There may be a popping sound upon injury. Most people are able to walk immediately after a meniscus tear but begin limping as swelling sets in. Symptoms include pain along the inner or outer side of the knee, stiffness, swelling, and sometimes "locking of the knee. A piece of torn cartilage may get caught between moving parts of the knee joint and limit motion or lock the joint. A clicking sound may be heard when moving the knee. The pain may be worse when squatting.

Seek Immediate Medical Attention for Acute Knee Injuries. While waiting to see the doctor, to reduce swelling and pain apply ice immediately and leave on 15 - 20 minutes per hour. Elevate the knee above heart level if possible. Wrapping the knee in an ACE bandage (elastic bandage) provides compression and also helps limit swelling.

Treatment of Torn Meniscus:
Unless it is a small tear on the outer edge, a torn meniscus will not heal on its own because of its lack of blood supply in its center. A meniscus tear sometimes can be repaired with sutures, but more often the damaged area of the meniscus is trimmed. The torn piece of meniscus may be surgically removed through arthroscopic surgery. As in any surgery, risks include blood clots and infection. Full recovery takes up to six weeks.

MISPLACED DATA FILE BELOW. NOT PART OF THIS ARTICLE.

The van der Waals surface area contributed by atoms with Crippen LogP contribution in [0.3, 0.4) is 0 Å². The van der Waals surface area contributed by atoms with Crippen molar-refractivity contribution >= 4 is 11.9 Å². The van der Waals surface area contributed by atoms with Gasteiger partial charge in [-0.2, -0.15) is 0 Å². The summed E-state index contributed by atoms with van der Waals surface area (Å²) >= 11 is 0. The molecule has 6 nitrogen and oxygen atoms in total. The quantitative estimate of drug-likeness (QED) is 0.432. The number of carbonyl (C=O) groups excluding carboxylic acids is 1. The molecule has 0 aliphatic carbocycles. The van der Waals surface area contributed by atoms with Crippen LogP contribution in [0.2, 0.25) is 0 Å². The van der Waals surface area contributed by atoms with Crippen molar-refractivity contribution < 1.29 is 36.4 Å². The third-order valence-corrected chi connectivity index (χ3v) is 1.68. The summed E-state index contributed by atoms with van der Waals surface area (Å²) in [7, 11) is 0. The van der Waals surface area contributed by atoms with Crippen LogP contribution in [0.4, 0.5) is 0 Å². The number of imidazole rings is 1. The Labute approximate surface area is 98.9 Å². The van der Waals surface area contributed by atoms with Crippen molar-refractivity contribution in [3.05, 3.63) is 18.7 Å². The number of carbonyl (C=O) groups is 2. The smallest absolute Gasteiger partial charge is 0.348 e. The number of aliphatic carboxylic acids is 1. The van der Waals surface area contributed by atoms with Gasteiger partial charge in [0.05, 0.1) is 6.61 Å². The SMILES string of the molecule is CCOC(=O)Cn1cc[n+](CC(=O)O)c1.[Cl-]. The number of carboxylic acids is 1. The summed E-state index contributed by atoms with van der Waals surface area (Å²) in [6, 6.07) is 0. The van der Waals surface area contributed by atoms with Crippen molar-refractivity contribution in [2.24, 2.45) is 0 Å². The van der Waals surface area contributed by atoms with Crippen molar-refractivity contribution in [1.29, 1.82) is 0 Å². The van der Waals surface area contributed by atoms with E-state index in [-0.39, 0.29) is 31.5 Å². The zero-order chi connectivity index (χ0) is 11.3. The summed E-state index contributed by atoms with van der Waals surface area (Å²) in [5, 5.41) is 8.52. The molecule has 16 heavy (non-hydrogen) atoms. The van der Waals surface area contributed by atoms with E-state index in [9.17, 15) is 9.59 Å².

Not all meniscus tears require surgery. Some people can function with a torn meniscus. Pain and swelling often resolve within 6 weeks, even though the meniscus hasnt actually healed.

Surgery is often recommended. Depending upon the nature of the tear, a torn piece of cartilage may cause damage to the smooth cartilage that covers the ends of the knee bones. If the knee becomes locked, normal functioning is not possible and the muscles that support the knee weaken from lack of normal use.

The meniscus plays an important role in absorbing shock. If the entire meniscus or a large part of the meniscus is removed, the knee usually develops degenerative arthritis (osteoarthritis) within ten years. The articular cartilage that covers knee bones to help them glide over one another breaks down. Avoiding high-impact activities may slow down damage to the articular cartilage. Strengthening the muscles that support the knee, especially the quadriceps, help take stress off the knee joint and may also slow down the development of osteoarthritis.